“The House voted Wednesday evening to hold Attorney General William Barr and Commerce Secretary Wilbur Ross in criminal contempt of Congress for their refusal to turn over key documents related to the Trump administration’s attempt to add a citizenship question to the 2020 census,” the New York Times reports.
“The citations for two cabinet officials will breathe new life into a dispute that has touched all three branches of government over why Trump administration officials pushed to ask census respondents if they were American citizens and what that question’s impact would be.”
Politico: “The seeming lack of results has fueled criticism among progressive lawmakers and activists. But there are real reasons for the go-slow approach: An overstretched team of House lawyers along with Democrats’ fear of an adverse court ruling that could have long-lasting ramifications.”
“House Democrats say they are also focused on meticulously building a record of the Trump administration’s resistance to their investigations in order to help persuade a court to rule in their favor and break the White House blockade. Rushing into it, they say, could backfire — even as angst on the left has begun to swell.”
The House killed an attempt to impeach President Trump for statements that the chamber condemned this week as racist, the New York Times reports. Actually, the House tabled a motion to proceed to a vote on impeachment. “ 95 Democrats signaled their support for impeachment, while 137 opposed it.”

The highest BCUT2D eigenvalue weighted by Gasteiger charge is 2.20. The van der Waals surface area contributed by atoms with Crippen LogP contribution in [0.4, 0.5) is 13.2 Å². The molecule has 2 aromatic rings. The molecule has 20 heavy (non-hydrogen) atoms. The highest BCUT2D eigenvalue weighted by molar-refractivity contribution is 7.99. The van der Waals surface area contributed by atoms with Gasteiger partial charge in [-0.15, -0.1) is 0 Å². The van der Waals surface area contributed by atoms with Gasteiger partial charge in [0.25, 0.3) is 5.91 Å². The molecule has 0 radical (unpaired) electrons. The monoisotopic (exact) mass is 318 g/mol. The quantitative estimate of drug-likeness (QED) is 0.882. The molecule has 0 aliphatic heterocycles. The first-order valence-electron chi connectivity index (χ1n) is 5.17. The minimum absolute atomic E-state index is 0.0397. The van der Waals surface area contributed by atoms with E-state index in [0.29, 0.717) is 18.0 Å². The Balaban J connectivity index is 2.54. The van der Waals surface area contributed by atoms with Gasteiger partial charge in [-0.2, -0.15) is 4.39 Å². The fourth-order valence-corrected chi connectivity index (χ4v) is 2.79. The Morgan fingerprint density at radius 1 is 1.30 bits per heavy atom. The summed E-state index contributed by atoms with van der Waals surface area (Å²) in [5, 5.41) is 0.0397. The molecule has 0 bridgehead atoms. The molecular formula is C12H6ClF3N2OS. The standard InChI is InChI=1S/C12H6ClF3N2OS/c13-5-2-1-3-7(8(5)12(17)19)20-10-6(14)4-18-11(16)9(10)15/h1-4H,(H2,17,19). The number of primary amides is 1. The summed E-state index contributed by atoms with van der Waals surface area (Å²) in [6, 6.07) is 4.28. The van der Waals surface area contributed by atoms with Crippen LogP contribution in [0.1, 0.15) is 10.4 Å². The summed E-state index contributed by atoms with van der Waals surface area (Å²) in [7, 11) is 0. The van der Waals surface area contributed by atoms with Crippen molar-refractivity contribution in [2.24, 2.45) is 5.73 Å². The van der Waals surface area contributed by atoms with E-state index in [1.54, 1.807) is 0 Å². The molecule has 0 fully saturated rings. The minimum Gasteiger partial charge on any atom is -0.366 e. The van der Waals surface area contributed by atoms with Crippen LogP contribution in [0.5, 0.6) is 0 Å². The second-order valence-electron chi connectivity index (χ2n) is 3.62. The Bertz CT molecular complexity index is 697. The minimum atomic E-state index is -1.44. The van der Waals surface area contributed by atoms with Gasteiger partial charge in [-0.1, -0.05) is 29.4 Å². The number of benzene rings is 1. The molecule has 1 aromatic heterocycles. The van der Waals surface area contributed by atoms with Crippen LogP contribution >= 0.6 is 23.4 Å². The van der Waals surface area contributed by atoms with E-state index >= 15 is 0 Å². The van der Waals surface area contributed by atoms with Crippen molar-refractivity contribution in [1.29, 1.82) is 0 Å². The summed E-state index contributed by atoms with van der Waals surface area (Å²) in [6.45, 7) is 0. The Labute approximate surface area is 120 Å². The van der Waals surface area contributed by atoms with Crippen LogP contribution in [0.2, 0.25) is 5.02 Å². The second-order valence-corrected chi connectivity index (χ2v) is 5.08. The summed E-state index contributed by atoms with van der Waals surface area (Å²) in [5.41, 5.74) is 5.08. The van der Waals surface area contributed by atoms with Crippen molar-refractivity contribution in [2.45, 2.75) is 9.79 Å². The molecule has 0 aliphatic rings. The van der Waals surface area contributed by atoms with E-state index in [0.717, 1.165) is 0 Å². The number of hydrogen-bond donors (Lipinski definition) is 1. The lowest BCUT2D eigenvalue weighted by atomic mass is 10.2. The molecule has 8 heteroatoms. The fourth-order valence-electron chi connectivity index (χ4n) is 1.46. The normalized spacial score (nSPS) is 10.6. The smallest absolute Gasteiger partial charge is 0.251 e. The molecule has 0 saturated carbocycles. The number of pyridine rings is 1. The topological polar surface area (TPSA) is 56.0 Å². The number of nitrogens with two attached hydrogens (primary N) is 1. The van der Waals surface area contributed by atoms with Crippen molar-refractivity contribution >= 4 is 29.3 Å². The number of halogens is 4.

Washington Post: “The vote is likely to rankle the Democratic Party’s left wing, which has been pushing for Trump’s impeachment.”
Sen. Rand Paul (R-KY) blocked an attempt by Democrats to pass an extension of the September 11th Victim Compensation Fund, The Hillreports.
“Sen. Kirsten Gillibrand (D-NY) tried to win the Senate’s consent to approve the House-passed bill, which would reauthorize funding until fiscal year 2090. The bill cleared the House in a 402-12 vote last week. But Paul objected, pointing to the country’s growing debt and arguing that any new spending should be offset by cuts to other spending.”
“Speaker Nancy Pelosi suggested tonight that she and Treasury Secretary Steven Mnuchin may be within striking distance of a two-year agreement to avoid billions in automatic spending cuts and a calamitous default on the nation’s debt,” Politico reports.
Said Pelosi: “We have a clear understanding of what we want to agree to and I think that’s progress.”
A 1992 video from NBC News shows Donald Trump and Jefferey Epstein “laughing and pointing as they appear to discuss young and beautiful women dancing at a party.”
Epstein is currently “in federal lockup awaiting a bail decision as he fights sex trafficking and conspiracy charges.”
Washington Post: “As the uproar over President Trump’s racist remarks demanding four minority Democratic lawmakers ‘go back [to countries] from which they came’ continued to flare Tuesday, the White House prepared to roll out a plan that would detail the type of immigrants the administration wants to admit to the United States.”
“Senior Republicans in the Senate on Tuesday immediately began downplaying the prospects of the White House’s proposal — an effort led primarily by senior adviser Jared Kushner, the president’s son-in-law — even before they had been briefed on its details.”
Said Senate Majority Whip John Thune (R-SD): “To get it to the floor, you have to have some bipartisan buy-in. There would have to be a lot of work that would get done, and I don’t sense that they’re anywhere close to having done that work with Republicans, let alone with Democrats.”
“Federal prosecutors in New York have ended their investigation into the Trump Organization’s role in hush money payments made to women who alleged affairs with President Trump and have been ordered by a judge to release additional information connected to their related probe of former Trump lawyer Michael Cohen,” CNN reports.
“Over a round of golf this past weekend, Sen. Rand Paul asked President Donald Trump’s blessing for a sensitive diplomatic mission,” Politico reports.